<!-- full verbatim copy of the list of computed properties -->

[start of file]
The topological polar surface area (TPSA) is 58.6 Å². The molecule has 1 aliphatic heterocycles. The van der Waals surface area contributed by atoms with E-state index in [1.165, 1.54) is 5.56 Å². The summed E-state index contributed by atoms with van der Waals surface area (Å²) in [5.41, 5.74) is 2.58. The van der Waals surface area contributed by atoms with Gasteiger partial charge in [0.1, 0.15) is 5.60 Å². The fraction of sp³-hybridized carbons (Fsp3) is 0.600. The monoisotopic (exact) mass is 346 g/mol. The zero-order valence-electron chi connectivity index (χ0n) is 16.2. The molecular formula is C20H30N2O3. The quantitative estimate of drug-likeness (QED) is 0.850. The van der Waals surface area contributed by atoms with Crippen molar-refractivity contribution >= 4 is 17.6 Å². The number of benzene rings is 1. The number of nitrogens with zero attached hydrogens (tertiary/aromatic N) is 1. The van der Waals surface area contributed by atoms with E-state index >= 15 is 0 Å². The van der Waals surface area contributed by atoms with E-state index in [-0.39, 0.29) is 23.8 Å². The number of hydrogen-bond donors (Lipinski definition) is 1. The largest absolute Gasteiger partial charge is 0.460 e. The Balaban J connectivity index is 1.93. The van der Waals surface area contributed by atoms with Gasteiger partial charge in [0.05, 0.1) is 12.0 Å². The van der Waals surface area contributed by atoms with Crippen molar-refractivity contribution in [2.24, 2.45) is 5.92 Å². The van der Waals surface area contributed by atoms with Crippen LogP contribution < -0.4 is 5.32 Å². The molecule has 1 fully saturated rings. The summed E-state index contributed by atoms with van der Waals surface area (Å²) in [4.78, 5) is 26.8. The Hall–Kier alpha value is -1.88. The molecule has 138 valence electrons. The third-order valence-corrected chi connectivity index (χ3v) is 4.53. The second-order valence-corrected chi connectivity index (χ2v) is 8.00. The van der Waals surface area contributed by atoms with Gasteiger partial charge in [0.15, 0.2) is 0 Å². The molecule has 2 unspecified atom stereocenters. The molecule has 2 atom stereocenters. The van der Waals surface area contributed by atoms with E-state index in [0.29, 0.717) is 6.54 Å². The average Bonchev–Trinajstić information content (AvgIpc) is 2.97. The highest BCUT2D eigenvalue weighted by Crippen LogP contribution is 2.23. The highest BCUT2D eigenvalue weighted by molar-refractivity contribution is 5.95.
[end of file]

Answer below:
The topological polar surface area (TPSA) is 58.6 Å². The molecule has 1 aliphatic heterocycles. The van der Waals surface area contributed by atoms with E-state index in [1.165, 1.54) is 5.56 Å². The summed E-state index contributed by atoms with van der Waals surface area (Å²) in [5.41, 5.74) is 2.58. The van der Waals surface area contributed by atoms with Gasteiger partial charge in [0.1, 0.15) is 5.60 Å². The fraction of sp³-hybridized carbons (Fsp3) is 0.600. The monoisotopic (exact) mass is 346 g/mol. The zero-order valence-electron chi connectivity index (χ0n) is 16.2. The molecular formula is C20H30N2O3. The quantitative estimate of drug-likeness (QED) is 0.850. The van der Waals surface area contributed by atoms with Crippen molar-refractivity contribution >= 4 is 17.6 Å². The number of benzene rings is 1. The number of nitrogens with zero attached hydrogens (tertiary/aromatic N) is 1. The van der Waals surface area contributed by atoms with E-state index >= 15 is 0 Å². The van der Waals surface area contributed by atoms with E-state index in [-0.39, 0.29) is 23.8 Å². The number of hydrogen-bond donors (Lipinski definition) is 1. The largest absolute Gasteiger partial charge is 0.460 e. The Balaban J connectivity index is 1.93. The van der Waals surface area contributed by atoms with Gasteiger partial charge in [0.05, 0.1) is 12.0 Å². The van der Waals surface area contributed by atoms with Crippen molar-refractivity contribution in [2.24, 2.45) is 5.92 Å². The van der Waals surface area contributed by atoms with Crippen LogP contribution < -0.4 is 5.32 Å². The molecule has 1 fully saturated rings. The summed E-state index contributed by atoms with van der Waals surface area (Å²) in [4.78, 5) is 26.8. The Hall–Kier alpha value is -1.88. The molecule has 138 valence electrons. The third-order valence-corrected chi connectivity index (χ3v) is 4.53. The second-order valence-corrected chi connectivity index (χ2v) is 8.00. The van der Waals surface area contributed by atoms with Gasteiger partial charge in [0.15, 0.2) is 0 Å². The molecule has 2 unspecified atom stereocenters. The molecule has 2 atom stereocenters. The van der Waals surface area contributed by atoms with E-state index in [0.29, 0.717) is 6.54 Å². The average Bonchev–Trinajstić information content (AvgIpc) is 2.97. The highest BCUT2D eigenvalue weighted by Crippen LogP contribution is 2.23. The highest BCUT2D eigenvalue weighted by molar-refractivity contribution is 5.95.